What is carbon monoxide?
When you think about your home’s safety, you probably think about your smoke detector and fire extinguisher. But many people don’t know that carbon monoxide (CO) is an odorless and colorless gas that’s also a common cause of poisonings and fatalities. CO is a by-product of fossil fuel combustion, such as wood or gas. It’s most dangerous when it’s seeping into your home from an appliance, such as a heater, water heater, or stove. If you’re living with a CO source, knowing what to do can give you and your loved ones a fighting chance. Don’t wait for toxic carbon monoxide levels to build up in your home. Follow the following suggestions in order to protect yourself from carbon monoxide poisoning.
How does carbon monoxide get into my home?
The most likely way for carbon monoxide to enter your home is through an exhaust pipe that’s connected to your gas appliance. The CO can be caused by a number of sources, including natural gas, oil, gasoline, propane, charcoal, pellet fuel, wood, coal, or a gasoline engine or generator.
When a fuel-burning appliance or attached garage is used, CO is produced to a greater degree. Common sources of CO in our homes include fuel-burning appliances and devices such as:
- Clothes dryers
- Hot water heaters
- The use of furnaces or boilers
- Gas and wood-burning fireplaces
- Stoves and ovens powered by natural gas
- Lawn equipment, grills, generators, power tools, and power equipment
- Stoves that burn wood
- Smoke from tobacco
What are the symptoms of carbon monoxide poisoning?
Some of the symptoms of carbon monoxide poisoning include shortness of breath, headaches, nausea, blurry vision, sleepiness, chest pain, and dizziness. If you notice any of these carbon monoxide poisoning symptoms, stay out of the house until it has been properly vented and inspected by a professional.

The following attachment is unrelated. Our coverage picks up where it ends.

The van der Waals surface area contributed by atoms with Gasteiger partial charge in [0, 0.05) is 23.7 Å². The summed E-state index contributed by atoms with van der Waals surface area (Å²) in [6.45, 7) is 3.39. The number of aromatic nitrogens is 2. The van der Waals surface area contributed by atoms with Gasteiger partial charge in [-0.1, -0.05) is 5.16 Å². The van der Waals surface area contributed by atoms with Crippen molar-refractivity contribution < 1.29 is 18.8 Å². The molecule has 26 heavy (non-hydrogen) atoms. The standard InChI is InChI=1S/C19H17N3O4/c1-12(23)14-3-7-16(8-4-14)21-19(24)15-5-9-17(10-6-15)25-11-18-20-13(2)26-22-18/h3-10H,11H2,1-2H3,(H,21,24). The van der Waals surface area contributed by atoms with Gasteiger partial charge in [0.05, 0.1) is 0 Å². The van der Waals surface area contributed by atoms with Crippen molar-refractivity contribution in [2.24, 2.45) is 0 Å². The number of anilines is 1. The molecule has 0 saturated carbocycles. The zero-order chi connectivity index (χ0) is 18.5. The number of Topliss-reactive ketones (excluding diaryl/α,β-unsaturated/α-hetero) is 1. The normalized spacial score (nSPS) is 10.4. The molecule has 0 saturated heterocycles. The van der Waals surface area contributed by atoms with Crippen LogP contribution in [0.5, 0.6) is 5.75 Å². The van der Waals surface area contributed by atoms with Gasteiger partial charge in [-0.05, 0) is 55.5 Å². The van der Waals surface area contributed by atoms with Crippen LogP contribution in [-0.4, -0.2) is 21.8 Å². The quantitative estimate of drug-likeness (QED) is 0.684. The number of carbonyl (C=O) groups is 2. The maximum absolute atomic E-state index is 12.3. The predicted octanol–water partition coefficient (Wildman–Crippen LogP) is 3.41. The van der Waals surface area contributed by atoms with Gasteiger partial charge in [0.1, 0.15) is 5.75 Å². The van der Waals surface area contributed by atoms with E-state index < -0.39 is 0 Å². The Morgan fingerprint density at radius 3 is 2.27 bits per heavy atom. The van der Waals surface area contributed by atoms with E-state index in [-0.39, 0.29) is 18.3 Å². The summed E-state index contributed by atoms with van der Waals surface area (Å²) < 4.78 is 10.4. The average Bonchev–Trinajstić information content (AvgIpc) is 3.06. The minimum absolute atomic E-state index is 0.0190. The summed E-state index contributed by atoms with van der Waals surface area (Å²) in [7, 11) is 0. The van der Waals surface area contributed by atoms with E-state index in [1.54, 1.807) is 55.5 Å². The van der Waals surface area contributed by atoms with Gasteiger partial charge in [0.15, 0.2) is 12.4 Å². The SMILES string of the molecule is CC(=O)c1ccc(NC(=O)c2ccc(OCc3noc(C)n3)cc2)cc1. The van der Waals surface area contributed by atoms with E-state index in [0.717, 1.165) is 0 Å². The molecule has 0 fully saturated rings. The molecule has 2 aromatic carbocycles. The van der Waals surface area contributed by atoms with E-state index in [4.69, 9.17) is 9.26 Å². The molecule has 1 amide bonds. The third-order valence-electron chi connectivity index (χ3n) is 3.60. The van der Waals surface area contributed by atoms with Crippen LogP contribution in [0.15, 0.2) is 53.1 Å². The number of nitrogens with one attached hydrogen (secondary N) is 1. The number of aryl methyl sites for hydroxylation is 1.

How is carbon monoxide prevented?
These are some ways you can prevent carbon monoxide exposure: Install and maintain carbon monoxide detectors in your home and on each level of your house, garage, and shed. Have an HVAC company install a CO detector. The Center for Disease Control and Prevention (CDC) estimates that 2 million U.S. residents have been exposed to CO. You can find out how to buy a carbon monoxide detector by calling the local authorities. Most detectors will be rated at between 20 to 80 decibels (dB). The decibel level determines the level of sound that you will hear from the detector in real-time. You’ll want to have at least one detector on each floor of your home and at each access point to the house. It’s important to have both battery-operated and long-life corded detectors.
What can I do to protect myself?
Check your CO alarm:
- The carbon monoxide detector is also known as a Mylar smoke detector. Make sure your carbon monoxide detector is working and has good battery life. Check your carbon monoxide detectors once a month to ensure good battery life.
- Check the expiration date on the battery, and replace it if it is past the date listed on the label. Be sure to test the battery each month. If it doesn’t perform properly, your detector could be rendered inoperative.
Make sure your heaters and furnaces are working properly. You should make sure that all fuel-burning appliances are installed and maintained correctly. Consult your owner’s manual and take care to maintain your gas heater or furnace according to the manufacturer’s guidelines.
The safety of you and your family depends on knowing how to prevent, recognize and respond to carbon monoxide poisoning. With this knowledge, you’ll be able to stay safe while you’re at home and when you go on vacation since you can’t see or smell the poisonous gas yourself.
Not sure if your appliances or gas furnaces are maintained and functioning safely? Keeping your indoor air quality high can be achieved by contacting your local HVAC company. Getting your furnace serviced regularly is the best way to ensure these safeguards are in place. These furnaces should be inspected properly so contact CoolPro heating and cooling today so you have peace of mind.